A colleague and I were left waiting for his DART paratransit bus, yet again, last week. It would arrive a full hour and 15 minutes after his scheduled pick-up, giving us abundant time in the hot sun to grouse about and consider the ever-late paratransit bus in Delaware. I’ve worked in the disability sector in Delaware for more than 15 years; the late pick-ups and drop-offs were a problem then and they continue today. We brainstormed how we could
Here’s the amazing thing about Artfest, the annual community event that the Center for Disabilities Studies and Art Therapy Express hosted in Newport on Saturday.
It’s not the wondrous art that was created in two hours by people with disabilities. It’s not that every imaginable adaptive art tool and every available University of Delaware student volunteer seemed to be there to assist in the creative process. And no, it wasn’t that the largest turnout in Artfest’s history happened the day
Tags: accessibility, adaptive art tools, Art Therapy Express, Artfest, autism, Center for Disabilities Studies, CLSC, community, Down syndrome, inclusion, Junior Partners in Policymaking, the arts, University of Delaware, volunteerism.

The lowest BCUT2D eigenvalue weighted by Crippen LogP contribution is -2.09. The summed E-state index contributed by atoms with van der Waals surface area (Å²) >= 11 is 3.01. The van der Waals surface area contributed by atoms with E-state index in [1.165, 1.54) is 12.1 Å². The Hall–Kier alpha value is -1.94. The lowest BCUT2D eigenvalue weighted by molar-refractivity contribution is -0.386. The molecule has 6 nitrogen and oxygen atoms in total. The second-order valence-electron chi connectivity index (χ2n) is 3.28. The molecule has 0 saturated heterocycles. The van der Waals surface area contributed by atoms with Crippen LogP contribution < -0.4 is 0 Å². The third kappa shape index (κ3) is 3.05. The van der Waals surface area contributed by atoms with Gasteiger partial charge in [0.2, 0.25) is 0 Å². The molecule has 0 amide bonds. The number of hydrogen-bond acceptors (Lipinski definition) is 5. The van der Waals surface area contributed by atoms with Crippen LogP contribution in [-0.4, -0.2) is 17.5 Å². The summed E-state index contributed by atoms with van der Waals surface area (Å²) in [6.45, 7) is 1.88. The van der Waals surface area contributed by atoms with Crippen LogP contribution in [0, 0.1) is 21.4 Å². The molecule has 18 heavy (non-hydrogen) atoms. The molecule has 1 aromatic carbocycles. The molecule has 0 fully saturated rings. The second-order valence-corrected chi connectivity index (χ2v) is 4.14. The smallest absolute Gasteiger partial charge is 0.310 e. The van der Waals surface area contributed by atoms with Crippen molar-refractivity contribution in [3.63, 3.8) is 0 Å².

The biography at the bottom of this blog post indicates that I am a self-advocate. Many of you may be wondering what it means to be a self-advocate.
Human Services Research Institute (HSRI), whose mission is to enrich and improve lives of persons and families experiencing disabilities, suggests self-advocates are people who are empowered to speak up for themselves and others about life decisions without the control of others (Human Services Research Institute, 2015). An article about self-advocacy on
Much of America was asleep when, toward the end of the GOP presidential debate Wednesday night, Donald Trump made – as if he were asleep – a connection between vaccines and autism.
As evidence of the connection, he spoke of a two-year-old child who, after getting a vaccine, came down with a fever and “now is autistic.”
Trump then said that by administering vaccines “over a longer period of time … in little sections … I think you’re going to
I’m concerned about an epidemic which has the potential to impact every single person in Delaware: distracted driving, or, more precisely, texting and driving. A current commercial is particularly powerful. A mom is busy checking how many “likes” her daughter’s Facebook post has received … when she crashes. The message is “it can wait.”
It truly can. I’m frightened by the number of drivers I’ve seen who aren’t watching the road at any given moment. If one looks up